: Need Technical Information about Northstar engine/drivetrain.

11-02-04, 01:29 AM
Hello Cadillac forum members,
I am a newbie here and to cadillac engines, I have a 1985 cadillac seville which is a great looking car, but the 4.1L engine took a s**t and now the water,oil, and fuel seem to be mixing together and its just a huge pain.

Instead of trashing such a nice looking and functional car, I have decided that maybe, a Northstar engine and drivetrain could be swapped in. Now I know mounts, and electrical systems wont match up, but I have a few questions regarding other details about the Northstars.

1. What year did Cadillac offer Northstars, and which years are best ones?
2. What kind of displacement do they have, good bottom ends? How much does it take to modify them and which is the best mod, porting heads, increasing the flow of the exhaust, intake and fuel system upgrades? etc.
3. Which year of Northstars are the best stoutest engines, and how long do they last compared to a regular sbc thats maintained well?
4. what are the problem areas with these engines and what should I avoid?
5. How much can I find a Northstar engine/tranny/ and prob front axel, and what models had these cadillacs.
6. How wide is the front axel of the FWD Northstars, where the axel shafts mount with U joints?, I want to know if It is close to the same width as the sevilles current axel.
7. and Lastly, is the Northstar mounted sideways or is it conventionally mounted with the pullies up front?

I know these are a lot of questions, but I wouldnt ask any other forum to help me out and provide information to this extent on the Northstar engine. thanks for the help.

11-02-04, 02:30 AM
There is a bit of a problem with your plan.... Your 85 seville is a FWD car but it has a longitundinally mounted engine and longitudinal trans (albeit beside the engine) with a right angle final drive unit. The Northstar FWD packages are a transverse mounted engine with a transverse transaxle. The two basic packages just do not interchange.... Anything is possible but adapting a Northstar engine to that platform will be very difficult and expensive. And that is just the mechanical bits....the electronics to run the Northstar engine are completely foreign to the system that is in the 85 seville and vice versa.

Fixing your 4.1 is not that difficult. That engine is very simple to work on and likely the problem is easily repaired by replacing the intake manifold gaskets. Likely that is where the coolant in oil leak is.

1.Northstar engines were first installed in 1993 model year cars. The first version of the Northstar engine was produced from 93-99. The engine was redesigned in 2000 with roller cam heads and such. The first longitudinal version of the Northstar engine for RWD was produced for the 2004 SRX and XLR Cadillac and is in the 2005 STS. The longitundinal Northstar is a 3rd generation of the engine with variable valve timing as well as a completely different accessory layout for RWD.
2.Northstar engines are 4.6 liters. There are not a lot of aftermarket parts available for them and they are difficult engines to "hop up" simply because they are already very high specific output engines. The L37 engine makes 300 HP from about 280 cubic inches so the low hanging HP has already been picked. The engines are pretty strong as is. The stock parts are often used in sand dragsters making over 600 HP with blowers.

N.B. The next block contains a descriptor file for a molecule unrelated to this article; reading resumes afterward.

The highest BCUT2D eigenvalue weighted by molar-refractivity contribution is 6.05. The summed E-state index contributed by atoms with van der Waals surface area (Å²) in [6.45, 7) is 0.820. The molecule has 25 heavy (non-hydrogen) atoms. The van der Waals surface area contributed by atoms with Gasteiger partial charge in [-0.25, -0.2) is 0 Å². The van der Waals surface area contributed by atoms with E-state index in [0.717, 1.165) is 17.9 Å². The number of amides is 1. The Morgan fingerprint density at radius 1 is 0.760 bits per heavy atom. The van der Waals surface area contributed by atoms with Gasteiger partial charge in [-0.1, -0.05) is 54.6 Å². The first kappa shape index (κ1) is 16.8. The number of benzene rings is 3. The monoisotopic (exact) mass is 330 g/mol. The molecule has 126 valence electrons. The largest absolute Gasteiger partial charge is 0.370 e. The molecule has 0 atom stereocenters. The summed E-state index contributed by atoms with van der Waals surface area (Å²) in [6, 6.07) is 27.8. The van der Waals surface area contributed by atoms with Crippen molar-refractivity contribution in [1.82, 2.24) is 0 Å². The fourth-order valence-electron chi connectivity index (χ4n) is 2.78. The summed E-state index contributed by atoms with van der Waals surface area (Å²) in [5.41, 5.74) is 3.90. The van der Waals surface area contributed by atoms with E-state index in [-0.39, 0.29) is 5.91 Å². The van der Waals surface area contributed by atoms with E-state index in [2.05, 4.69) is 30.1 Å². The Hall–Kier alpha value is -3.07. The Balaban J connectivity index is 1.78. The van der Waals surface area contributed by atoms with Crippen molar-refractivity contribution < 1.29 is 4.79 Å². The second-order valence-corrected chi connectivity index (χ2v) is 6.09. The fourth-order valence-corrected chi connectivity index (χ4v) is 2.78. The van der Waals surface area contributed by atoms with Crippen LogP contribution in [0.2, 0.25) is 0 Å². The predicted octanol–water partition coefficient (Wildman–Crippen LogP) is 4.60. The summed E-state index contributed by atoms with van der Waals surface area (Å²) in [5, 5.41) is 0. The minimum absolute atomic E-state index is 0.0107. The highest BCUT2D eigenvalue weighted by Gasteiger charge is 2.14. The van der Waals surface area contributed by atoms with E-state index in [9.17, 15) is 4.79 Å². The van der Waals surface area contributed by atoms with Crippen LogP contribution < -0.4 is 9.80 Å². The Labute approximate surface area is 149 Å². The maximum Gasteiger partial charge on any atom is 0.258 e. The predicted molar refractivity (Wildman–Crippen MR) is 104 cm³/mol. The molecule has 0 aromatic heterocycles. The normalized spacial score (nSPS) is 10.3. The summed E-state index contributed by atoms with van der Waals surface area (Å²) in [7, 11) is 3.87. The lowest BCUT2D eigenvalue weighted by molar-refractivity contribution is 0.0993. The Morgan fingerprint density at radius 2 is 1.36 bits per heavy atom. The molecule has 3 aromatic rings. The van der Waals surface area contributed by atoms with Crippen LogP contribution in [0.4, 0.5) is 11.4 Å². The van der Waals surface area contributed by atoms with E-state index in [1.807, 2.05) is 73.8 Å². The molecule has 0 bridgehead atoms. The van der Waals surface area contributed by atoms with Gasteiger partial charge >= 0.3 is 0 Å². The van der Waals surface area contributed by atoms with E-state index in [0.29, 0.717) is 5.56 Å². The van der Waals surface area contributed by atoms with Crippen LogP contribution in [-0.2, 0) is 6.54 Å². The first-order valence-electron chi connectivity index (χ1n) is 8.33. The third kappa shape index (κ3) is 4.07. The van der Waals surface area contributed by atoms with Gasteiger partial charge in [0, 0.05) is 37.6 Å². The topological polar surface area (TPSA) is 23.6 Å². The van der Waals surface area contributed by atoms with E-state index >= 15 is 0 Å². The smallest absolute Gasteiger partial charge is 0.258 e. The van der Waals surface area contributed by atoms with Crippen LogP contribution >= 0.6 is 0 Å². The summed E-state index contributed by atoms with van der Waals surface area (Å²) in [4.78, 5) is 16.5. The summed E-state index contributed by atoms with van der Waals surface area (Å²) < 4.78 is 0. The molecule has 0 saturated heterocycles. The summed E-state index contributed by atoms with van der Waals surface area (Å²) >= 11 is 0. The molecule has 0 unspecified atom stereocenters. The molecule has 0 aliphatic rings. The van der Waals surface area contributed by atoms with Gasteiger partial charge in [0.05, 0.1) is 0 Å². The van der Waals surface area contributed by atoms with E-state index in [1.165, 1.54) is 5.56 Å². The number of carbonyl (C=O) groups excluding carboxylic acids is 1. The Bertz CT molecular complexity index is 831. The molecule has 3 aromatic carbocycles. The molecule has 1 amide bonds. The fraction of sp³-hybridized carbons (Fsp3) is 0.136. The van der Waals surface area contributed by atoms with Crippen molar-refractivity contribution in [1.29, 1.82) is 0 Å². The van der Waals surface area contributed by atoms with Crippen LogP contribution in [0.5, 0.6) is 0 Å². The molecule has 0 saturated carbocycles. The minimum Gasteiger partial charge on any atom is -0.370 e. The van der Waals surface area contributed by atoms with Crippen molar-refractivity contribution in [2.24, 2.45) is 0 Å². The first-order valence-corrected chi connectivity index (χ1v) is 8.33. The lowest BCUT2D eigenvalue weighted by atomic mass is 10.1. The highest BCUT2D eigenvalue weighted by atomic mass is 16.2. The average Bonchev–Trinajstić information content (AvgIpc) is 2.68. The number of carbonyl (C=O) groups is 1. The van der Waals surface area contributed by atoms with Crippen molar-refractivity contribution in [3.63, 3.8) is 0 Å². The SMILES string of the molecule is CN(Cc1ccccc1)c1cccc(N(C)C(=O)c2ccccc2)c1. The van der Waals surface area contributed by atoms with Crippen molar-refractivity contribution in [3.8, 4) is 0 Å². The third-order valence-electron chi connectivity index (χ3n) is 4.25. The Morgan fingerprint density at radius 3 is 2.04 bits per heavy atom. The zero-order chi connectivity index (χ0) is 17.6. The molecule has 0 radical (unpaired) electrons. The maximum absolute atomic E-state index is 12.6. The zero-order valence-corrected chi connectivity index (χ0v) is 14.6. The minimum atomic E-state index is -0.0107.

3.There are L37 versions that make 300 HP and LD8 engines that make 275 HP. Either are equally strong.
4.Problems you will read about on this forum are head gaskets with high miles and the head bolt holes when the engines are torn down for replacement of the gaskets requiring timeserting the head bolt holes , oil leaks on some of the older engines, the need to maintain the cooling systems to prevent damage to the engine internally due to depleted coolant.
5.There have been millions of FWD Northstars produced so they are somewhat common in scrap yards....
6.Since the Northstar is set up for a transverse mounting with transverse transmission/transaxle the width of the unit is not really comparible to the seville setup you have.
7.The Northstar is transversely mounted (sideways) in all applications from 1993 thru 2004. It continues transversely todate in the Deville. The 2005 and later RWD Cadillac SRX, XLR and STS are specific longitudinal engines with conventional drivelines.

As I mentioned what you propose is far far from a bolt in proposition. The parts just do not line up. I do not believe a Northstar will bolt up to the transmission you have in the Seville currently as it will not clear the barrel of the trans even if all the bolts to the trans bell housing would line up. In any case, even if it did I do not believe that there is room for the water crossover casting at the rear of the engine where it would come into contact with the firewall. Lots of fabrication of some major parts to think about doing this. And that would be the easy part. Gettting the electronics to work would be even more difficult as the PCM for the Northstar is not a "stand-alone" unit. All the Cadillacs have highly integrated electronic control systems that integrate the vehicle electronics with the engine control. Even if it was made to run the engine would not talk to the dash and you would loose all functions of the dash system.